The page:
MSA Forum decides

Emily Babcock

Members of the Minnesota Student Association offered a pleasant farewell to their president, Jigar Madia, by compromising at the last forum meeting of the year Tuesday.
The student association passed a resolution that takes an official position on the student services fees lawsuit against the University’s Board of Regents. It is the third consecutive meeting where members debated over resolutions about the lawsuit.
The members agreed to back the University’s current fees system and structure.
The lawsuit, filed by five students, states the mandatory fees system is unconstitutional because students must fund organizations in which the plaintiffs do not believe. It specifically names the University YW, La Raza Student Cultural Center and The Queer Student Cultural Center.
“It was about time that the MSA took a position supporting the University’s decision to defend our current student service fee process and mandatory fee structure,” said Mike Davey, an MSA forum representative and College of Liberal Arts senior.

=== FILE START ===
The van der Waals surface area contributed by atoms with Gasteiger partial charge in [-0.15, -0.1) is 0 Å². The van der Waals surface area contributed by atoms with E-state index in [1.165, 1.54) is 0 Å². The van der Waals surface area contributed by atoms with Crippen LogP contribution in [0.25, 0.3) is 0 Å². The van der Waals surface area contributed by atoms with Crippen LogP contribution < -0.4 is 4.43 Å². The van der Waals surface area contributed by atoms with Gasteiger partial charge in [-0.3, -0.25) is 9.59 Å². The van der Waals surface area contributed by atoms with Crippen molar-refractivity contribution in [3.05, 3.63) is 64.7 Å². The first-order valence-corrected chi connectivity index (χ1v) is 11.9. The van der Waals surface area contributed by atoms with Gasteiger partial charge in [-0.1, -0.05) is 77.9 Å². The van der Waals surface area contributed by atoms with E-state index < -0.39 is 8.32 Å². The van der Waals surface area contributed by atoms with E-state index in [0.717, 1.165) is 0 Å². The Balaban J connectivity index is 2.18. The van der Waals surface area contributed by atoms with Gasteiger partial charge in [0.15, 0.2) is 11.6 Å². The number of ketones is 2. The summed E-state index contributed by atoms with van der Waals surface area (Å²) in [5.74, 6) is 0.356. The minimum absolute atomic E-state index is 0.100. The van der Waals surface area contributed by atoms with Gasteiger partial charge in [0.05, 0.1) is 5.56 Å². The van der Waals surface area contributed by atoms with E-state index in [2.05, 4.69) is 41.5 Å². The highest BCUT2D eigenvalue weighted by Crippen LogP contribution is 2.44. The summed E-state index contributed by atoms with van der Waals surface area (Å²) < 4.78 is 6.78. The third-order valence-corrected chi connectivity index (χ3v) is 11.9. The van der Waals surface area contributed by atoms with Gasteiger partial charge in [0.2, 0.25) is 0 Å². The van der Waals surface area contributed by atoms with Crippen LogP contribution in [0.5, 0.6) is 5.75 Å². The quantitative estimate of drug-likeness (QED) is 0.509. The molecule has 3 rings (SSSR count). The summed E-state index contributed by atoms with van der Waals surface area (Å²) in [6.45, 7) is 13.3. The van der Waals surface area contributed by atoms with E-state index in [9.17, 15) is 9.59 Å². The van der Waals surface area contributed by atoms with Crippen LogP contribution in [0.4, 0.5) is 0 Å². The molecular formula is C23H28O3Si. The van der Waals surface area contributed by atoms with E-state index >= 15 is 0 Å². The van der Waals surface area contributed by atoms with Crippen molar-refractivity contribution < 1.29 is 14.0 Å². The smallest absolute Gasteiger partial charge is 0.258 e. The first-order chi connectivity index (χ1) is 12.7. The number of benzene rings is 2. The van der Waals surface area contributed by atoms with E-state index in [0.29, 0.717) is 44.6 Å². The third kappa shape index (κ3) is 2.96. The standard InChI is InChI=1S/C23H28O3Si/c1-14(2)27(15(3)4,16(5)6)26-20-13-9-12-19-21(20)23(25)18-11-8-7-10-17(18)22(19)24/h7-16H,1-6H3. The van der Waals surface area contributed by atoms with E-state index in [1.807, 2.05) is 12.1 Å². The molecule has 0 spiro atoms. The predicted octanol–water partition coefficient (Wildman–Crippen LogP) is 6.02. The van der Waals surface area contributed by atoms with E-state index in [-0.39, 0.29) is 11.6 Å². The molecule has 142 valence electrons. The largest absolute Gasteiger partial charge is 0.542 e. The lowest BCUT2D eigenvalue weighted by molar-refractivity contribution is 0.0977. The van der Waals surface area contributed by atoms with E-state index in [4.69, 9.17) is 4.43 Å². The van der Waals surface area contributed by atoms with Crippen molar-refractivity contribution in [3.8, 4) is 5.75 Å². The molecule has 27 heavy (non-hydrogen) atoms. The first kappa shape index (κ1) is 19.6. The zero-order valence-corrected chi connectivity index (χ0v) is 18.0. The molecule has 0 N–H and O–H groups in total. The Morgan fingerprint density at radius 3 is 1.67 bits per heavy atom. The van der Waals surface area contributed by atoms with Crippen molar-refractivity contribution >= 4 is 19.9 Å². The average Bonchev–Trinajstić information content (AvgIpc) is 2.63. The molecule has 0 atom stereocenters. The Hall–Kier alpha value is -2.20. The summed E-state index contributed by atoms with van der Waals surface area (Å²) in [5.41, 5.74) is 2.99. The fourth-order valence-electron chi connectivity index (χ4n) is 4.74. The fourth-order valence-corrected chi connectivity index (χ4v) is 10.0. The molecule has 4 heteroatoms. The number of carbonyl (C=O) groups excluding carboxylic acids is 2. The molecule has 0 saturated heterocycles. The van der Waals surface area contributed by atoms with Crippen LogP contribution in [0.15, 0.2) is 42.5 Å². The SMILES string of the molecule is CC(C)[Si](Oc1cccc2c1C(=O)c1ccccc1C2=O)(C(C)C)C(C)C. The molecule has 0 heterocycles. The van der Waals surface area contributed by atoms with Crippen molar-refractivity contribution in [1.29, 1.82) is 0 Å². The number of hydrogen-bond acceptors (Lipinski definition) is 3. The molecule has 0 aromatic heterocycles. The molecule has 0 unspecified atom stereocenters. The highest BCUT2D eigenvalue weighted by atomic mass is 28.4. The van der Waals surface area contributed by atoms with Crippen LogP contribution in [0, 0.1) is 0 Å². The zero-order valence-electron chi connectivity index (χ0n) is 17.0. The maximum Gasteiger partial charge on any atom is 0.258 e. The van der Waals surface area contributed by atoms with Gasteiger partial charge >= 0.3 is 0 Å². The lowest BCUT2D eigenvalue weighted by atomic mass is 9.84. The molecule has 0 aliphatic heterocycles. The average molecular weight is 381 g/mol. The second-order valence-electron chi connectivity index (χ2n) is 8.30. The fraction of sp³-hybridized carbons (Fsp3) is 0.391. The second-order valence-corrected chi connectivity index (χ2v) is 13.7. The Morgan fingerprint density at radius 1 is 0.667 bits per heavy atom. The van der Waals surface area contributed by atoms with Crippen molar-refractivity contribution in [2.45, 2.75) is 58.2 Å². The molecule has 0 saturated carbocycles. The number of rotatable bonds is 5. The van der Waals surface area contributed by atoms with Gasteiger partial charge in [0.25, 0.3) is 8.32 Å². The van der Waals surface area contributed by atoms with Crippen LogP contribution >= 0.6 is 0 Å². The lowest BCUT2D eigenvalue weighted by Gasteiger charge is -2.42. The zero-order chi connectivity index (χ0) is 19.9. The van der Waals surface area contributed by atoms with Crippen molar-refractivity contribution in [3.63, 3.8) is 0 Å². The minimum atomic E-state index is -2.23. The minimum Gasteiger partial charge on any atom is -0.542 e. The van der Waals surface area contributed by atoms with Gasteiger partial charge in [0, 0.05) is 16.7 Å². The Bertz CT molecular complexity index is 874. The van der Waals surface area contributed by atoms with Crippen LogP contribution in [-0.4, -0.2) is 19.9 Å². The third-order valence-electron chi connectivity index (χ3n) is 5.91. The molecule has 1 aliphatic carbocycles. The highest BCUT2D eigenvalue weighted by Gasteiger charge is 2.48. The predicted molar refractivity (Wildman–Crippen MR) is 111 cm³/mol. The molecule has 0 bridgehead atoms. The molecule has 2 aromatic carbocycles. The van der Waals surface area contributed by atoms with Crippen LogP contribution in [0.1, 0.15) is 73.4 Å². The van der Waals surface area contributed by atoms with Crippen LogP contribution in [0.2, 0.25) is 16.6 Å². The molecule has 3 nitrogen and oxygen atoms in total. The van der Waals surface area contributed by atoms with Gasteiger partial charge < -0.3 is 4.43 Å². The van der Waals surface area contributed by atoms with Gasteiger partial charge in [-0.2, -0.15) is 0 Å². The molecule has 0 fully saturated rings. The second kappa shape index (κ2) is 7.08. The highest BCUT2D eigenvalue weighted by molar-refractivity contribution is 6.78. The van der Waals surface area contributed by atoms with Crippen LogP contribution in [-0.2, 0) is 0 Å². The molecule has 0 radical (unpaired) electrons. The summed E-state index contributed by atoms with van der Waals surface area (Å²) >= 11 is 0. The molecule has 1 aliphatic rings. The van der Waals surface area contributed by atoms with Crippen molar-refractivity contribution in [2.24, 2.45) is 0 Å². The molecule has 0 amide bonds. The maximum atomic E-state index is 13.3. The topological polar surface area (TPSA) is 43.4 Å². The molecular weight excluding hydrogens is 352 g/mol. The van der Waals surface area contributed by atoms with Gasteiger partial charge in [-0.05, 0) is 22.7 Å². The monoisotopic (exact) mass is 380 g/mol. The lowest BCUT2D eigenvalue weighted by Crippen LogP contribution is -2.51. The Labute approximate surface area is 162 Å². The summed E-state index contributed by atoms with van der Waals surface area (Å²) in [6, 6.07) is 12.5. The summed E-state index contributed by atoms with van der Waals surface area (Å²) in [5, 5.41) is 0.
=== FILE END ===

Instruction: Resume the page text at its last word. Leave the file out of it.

The student association’s stand on the lawsuit is a combination of two separate resolutions suggested at their April 28 meeting.
In order for the student services fees process to enhance the lives of students, it must be fair, democratic, and empowering to students. It must also be based on student participation and control and possess a mandatory fees structure, the resolution states.
Furthermore, should the court decide the existing fees process is unconstitutional, the resolution calls for students to be an active part in the restructuring process.
“I think its a very proactive position,” Brandon Lacy, an author of the resolution and a CLA junior, said. “It is a firm stance against phobias and isms.”
By demanding that MSA have input in all restructuring, the resolution gives the student association teeth, Lacy said.
Members have addressed the resolution many times, and MSA should not even be addressing the issue, said Sabeen Altaf, a CLA junior and a member who voted against the resolution.
Unless the resolution is vetoed by Madia, or another resolution takes its place, the next administration will present the official statement to both University President Mark Yudof and the University’s General Counsel Mark Rotenberg, Madia said.
The meeting was Madia’s last as president. Both Madia and Vice President Bridgette Murphy’s last official day of office is May 14. Nikki Kubista and Erin Ferguson will take over as president and vice president, respectively.
“Student government can do so much at the University,” Madia said. “I was honored and proud to be a part of it.”